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Elliot Page Shares Struggles and Former Selves in Engaging New Memoir

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A transgender man sits, expression plain, in front of a red background. He is wearing a white tank.
Elliot Page, as seen on the cover of his new book, ‘Pageboy: A Memoir.’ (Flatiron Books)

Reading Pageboy, Elliot Page’s memoir, I found myself hoping and praying that the world might treat queer kids with more kindness today than it did when the actor was growing up.

“Dennis, what are you gonna do if Ellen’s a dyke?” Page recalls his grandmother asking his father, knowing full well that Page was in the room.

At six years old, when Page asked his mom if he could be a boy, she matter-of-factly responded: “No, hon, you can’t, you’re a girl … But you can do anything a boy can do.”

That same conversation between parent and child might play out a little differently in the current climate, now that trans and gender non-conforming communities and issues are more visible than ever before. Then again, with legal attacks being waged on transgender rights across the country, perhaps it wouldn’t. What Pageboy does very well over the course of its 29 chapters is hammer home the damage done — and the pain endured — by kids like Page who aren’t given the full support they need to be who they are from a young age.

Pageboy flits back and forth in time, bouncing between various movie sets, awkward childhood moments and multiple relationships. The nonlinear structure can be dizzying (and not always successful), but if there is a theme that runs throughout the memoir, it’s of pain endured and survival fought for. And there is not a small amount of either here.

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Page describes navigating exploitation as a teen actor and being preyed on by multiple men and one woman on a variety of sets. He recounts his nerve-rattling experience with a stalker while just 16 years old. Turning 18, Page writes, didn’t improve his situation. Rather, it created “an unspoken permission slip I didn’t consent to” — a notion that won’t be lost on many girls and women reading.

A book cover showing a youthful transgender man wearing blue jeans and a white tank top, and sitting in front of a red backdrop.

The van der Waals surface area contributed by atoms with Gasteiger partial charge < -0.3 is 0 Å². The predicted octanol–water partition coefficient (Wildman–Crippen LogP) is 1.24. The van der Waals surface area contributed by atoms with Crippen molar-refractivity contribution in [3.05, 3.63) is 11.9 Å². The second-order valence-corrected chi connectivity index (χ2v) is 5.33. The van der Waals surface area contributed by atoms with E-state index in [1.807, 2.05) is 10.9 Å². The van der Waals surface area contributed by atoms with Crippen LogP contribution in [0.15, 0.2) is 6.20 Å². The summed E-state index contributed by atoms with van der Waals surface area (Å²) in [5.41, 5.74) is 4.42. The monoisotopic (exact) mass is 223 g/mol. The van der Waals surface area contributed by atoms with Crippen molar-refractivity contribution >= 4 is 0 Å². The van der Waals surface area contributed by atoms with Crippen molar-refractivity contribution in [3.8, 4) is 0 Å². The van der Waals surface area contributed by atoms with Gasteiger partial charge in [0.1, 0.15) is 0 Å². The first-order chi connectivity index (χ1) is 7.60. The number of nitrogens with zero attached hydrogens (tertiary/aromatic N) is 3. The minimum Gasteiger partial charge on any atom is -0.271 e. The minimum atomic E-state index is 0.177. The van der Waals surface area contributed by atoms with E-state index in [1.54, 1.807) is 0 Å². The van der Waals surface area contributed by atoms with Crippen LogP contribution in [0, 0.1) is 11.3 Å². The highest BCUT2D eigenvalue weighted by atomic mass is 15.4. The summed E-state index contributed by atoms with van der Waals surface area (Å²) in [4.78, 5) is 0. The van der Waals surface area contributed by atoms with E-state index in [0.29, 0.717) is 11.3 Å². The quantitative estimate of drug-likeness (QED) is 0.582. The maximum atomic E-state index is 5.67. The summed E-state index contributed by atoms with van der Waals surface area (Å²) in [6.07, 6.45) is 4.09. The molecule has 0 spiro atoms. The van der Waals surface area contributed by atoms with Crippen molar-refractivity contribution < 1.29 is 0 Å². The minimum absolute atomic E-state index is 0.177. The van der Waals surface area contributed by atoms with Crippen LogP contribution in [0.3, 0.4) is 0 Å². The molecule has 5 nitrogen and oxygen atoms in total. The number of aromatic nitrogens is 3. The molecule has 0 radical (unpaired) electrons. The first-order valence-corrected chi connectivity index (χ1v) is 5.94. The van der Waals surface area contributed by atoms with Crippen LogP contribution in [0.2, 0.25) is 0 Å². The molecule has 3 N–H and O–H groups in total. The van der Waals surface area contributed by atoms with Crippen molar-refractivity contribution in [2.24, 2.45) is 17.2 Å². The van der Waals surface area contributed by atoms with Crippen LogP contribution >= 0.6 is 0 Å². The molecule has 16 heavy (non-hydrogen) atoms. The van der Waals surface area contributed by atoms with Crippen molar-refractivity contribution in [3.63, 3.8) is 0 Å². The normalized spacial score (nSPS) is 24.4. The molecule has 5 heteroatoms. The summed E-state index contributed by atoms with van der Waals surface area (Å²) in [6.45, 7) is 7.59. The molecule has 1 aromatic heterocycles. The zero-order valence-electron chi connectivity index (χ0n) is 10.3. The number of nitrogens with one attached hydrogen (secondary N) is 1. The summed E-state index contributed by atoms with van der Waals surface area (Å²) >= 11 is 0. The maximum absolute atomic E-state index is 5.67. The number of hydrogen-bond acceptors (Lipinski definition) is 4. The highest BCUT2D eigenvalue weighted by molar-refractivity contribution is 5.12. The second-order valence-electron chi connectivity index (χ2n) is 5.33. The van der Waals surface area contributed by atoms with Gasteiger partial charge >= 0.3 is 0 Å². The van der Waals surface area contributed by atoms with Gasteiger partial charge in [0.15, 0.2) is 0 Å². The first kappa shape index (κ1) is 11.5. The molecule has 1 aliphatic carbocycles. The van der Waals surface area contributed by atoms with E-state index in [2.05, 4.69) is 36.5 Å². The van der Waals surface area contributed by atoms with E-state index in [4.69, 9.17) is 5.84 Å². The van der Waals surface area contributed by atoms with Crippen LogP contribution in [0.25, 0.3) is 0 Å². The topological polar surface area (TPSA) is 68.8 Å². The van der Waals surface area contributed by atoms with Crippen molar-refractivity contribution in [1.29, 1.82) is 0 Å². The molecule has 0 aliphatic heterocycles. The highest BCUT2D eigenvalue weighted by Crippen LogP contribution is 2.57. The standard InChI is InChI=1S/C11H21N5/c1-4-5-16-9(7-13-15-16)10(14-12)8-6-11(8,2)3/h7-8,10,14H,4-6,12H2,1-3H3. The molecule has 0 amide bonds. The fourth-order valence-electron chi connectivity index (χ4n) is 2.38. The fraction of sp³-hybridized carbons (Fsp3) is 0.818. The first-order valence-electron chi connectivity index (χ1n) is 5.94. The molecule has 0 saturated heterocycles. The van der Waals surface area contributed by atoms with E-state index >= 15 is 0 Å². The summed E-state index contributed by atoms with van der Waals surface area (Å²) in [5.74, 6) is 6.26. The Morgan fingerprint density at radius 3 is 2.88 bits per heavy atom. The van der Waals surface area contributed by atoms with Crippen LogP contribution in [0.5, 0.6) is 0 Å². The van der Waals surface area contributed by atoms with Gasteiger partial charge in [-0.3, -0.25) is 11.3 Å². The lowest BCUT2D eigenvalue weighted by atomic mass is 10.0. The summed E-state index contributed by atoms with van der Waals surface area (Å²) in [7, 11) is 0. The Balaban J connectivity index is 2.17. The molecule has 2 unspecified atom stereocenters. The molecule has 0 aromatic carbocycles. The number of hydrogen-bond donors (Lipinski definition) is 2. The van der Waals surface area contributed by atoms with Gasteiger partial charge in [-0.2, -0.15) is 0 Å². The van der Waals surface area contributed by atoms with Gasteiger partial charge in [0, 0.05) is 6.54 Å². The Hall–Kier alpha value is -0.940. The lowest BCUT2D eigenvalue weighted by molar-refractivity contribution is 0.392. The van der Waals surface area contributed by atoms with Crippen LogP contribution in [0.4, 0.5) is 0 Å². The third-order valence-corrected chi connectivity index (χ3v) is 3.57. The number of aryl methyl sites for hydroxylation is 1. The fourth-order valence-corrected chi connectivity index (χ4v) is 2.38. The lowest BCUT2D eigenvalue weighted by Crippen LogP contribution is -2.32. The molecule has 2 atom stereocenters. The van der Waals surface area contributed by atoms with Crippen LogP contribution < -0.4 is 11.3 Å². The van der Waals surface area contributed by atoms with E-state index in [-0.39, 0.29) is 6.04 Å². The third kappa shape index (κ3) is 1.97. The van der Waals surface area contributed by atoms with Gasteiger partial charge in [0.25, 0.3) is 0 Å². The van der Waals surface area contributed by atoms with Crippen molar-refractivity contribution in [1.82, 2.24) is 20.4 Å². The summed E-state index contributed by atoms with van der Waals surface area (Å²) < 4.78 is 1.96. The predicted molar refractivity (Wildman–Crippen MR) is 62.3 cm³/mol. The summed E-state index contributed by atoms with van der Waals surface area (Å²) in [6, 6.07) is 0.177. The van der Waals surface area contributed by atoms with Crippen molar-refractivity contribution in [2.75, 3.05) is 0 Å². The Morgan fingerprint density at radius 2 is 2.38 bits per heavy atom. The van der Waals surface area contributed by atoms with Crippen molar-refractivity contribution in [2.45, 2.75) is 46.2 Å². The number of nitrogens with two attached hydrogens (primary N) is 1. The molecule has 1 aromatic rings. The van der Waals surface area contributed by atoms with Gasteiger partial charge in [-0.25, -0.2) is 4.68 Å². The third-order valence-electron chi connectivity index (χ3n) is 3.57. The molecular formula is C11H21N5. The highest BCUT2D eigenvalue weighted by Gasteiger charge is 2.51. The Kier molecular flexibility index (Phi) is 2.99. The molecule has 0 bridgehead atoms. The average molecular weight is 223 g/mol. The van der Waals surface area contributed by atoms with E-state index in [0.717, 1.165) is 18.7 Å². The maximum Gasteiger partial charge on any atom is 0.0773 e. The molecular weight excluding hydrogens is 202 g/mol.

‘Pageboy’ by Elliot Page. (Flatiron Books)

Dotted throughout are also Page’s painful memories of homophobic attacks, starting in adolescence and running well past the point of fame. After coming out in 2014, for example, Page was accosted at a party by “one of the most famous actors in the world.” This man, drunk at the time, unfurled a torrent of abuse on Page, telling him that he wasn’t really attracted to women, he was “just afraid of men.” In one particularly disturbing moment, the actor told Page “I’m going to fuck you to make you realize you aren’t gay.”

It’s an enormous shame — and likely a legally prescribed one — that Page doesn’t name names here.

The party incident is not the only time Page doesn’t point fingers as directly as I wish he could. Page writes extensively of a closeted actress that he met while making a movie together. They had a prolonged secret affair that ended in heartbreak for Page — a pain made worse by running into her at a party while she was on a date with a man. I would be lying if I said I didn’t go straight to IMDB to try and figure out which costar Page was describing. (I failed.)

Thankfully, it’s much easier to discern which “world-renowned photographer” once gave Page a hard time at a magazine shoot. Based on the clues in the story, it’s almost certainly about a Vanity Fair shoot with Annie Liebovitz in which Page was forced to don a tight blue dress and red heels. Looking back at the photos now, it’s impossible not to notice his defeated slump.

What makes reading all of the hardships in Pageboy bearable are the passages celebrating the relief of slowly finding the strength and support to be his authentic self. Describing his coming out in 2014, Page’s newfound feeling of liberation screams out from the page. (“I had a burgeoning sense of ease in the world, a confidence … This time of firsts and newfound boldness was also, unsurprisingly perhaps, the most promiscuous period of my life.”)

Similarly, the relief after Page’s first gender-affirming surgery is blissful to read after so many sections about fear and the struggle to come out as transgender. “Mark picked me up after the three-or-so-hour procedure,” Page relays in the book’s penultimate chapter. “He took a photo of me … high as fuck, wearing a black compression vest, my nipples just removed and slapped back on. The smile on my face, in my eyes, the degree of contentment glowing off me, phew.”

Pageboy is not always an easy read. But there is a blunt honesty in Page’s writing that makes this memoir an important testimony, especially for queer and gender non-conforming kids, that things can and do get better. In many ways, the most painful periods of Page’s life stand as a testament to what happens to people unable to live as they wish and love who they want. Having endured years in the public eye while closeted, and experienced homophobia since coming out, Page has an unflinching clarity about which one was worse.

“I’d rather feel pain while living,” Page asserts in Chapter 8, “than hiding.”

Amen to that.

‘Pageboy’ by Elliot Page is out now, via Flatiron Books. Page will be appearing at San Francisco’s Sydney Goldstein Theater (275 Hayes St.) as part of the City Arts & Lectures series, on Saturday, June 10, 2023 at 7:30pm. A recording of the event will be broadcast on KQED on Aug. 6, 2023. Details here.

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